It is frequently the case that where a child has been abducted into the jurisdiction of England and Wales from a country that is a signatory to the Hague Convention 1980, the parent that is left behind will have no idea where the child is living.
In a number of cases I have dealt with, the parent left behind has simply been left a note or sent a text message that the child has been brought to England but the parent refuses to disclose an address. In some cases, the parent suspects the child has been brought to England and Wales. For example, the parents may have a connection to this jurisdiction.
Thankfully, the law provides an effective method of locating a child in such circumstances. A Disclosure Order can be sought against a number of government bodies directing them to disclose the child’s address to the court. I am yet to deal with a case where I have been unable to locate a child.
There is a non-exhaustive list of government bodies that can be made subject to a Disclosure Order. If the child is attending school, the Department for Education will have a record of the child or if the parent is in receipt of benefits, the Department for Work and Pensions should have a record of the parent’s address. If the child is registered with a GP, the Information Centre for Health and Social Care should also have the child on record.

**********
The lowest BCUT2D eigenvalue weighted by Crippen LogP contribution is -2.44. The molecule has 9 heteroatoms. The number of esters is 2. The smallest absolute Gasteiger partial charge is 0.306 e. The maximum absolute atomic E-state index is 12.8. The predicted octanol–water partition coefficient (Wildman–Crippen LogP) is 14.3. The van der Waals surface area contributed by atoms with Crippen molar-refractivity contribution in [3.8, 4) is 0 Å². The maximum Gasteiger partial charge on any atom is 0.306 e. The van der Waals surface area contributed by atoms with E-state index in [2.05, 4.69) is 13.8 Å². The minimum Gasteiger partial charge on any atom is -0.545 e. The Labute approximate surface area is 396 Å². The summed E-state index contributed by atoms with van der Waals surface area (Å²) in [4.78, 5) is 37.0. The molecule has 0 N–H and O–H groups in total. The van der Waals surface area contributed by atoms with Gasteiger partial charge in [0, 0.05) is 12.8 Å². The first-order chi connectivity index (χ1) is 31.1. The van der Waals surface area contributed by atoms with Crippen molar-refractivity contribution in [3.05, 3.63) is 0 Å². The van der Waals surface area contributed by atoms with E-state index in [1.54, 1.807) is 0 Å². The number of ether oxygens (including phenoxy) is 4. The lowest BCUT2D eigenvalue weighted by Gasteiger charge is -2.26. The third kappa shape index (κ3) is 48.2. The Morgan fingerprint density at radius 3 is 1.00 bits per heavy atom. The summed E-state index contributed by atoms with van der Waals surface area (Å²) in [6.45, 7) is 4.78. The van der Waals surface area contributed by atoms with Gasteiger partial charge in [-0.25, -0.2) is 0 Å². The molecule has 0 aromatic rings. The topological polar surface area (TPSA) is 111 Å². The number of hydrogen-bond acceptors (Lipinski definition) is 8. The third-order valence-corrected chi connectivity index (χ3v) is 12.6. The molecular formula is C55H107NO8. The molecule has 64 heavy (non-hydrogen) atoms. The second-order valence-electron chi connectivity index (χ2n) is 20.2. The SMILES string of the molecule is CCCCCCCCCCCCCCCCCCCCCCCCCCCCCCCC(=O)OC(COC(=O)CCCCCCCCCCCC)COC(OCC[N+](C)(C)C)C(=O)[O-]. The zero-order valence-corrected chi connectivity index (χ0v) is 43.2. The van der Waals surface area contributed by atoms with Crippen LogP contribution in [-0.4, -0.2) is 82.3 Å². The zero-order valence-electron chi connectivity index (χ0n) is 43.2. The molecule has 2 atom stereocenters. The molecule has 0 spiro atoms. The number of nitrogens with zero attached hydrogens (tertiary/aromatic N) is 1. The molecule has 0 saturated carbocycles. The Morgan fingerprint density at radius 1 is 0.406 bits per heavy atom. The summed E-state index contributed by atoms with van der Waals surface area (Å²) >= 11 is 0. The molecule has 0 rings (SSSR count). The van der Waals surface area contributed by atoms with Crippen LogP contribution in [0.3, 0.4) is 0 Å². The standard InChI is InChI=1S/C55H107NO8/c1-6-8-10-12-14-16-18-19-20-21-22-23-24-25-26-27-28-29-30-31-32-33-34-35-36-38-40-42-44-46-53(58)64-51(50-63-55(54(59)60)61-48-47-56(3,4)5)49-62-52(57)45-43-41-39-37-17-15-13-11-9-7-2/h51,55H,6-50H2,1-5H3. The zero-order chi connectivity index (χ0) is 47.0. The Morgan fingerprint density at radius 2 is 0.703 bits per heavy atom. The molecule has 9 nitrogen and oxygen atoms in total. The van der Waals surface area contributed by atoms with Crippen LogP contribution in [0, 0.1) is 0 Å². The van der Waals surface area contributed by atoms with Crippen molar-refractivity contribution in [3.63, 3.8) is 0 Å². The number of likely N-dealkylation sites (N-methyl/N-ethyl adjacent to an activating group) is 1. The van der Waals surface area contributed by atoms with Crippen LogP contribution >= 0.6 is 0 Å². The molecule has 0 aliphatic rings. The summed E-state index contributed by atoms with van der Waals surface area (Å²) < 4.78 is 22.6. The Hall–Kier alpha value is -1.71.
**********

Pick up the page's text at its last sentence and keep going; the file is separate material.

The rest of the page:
In addition to Disclosure Orders, a Location Order should also be obtained. The Location Order directs the High Court enforcement officers, known as the Tipstaff to locate and seize the child and Respondent parent’s travel documents and hold these until further Order of the court.
The Location Order will contain other provisions to prevent a further removal of the child. For example, providing that the Respondent parent is not to remove the child from England and Wales or apply for travel documents for themselves and the child.
The first crucial and obvious step in an international child abduction case is to locate the child.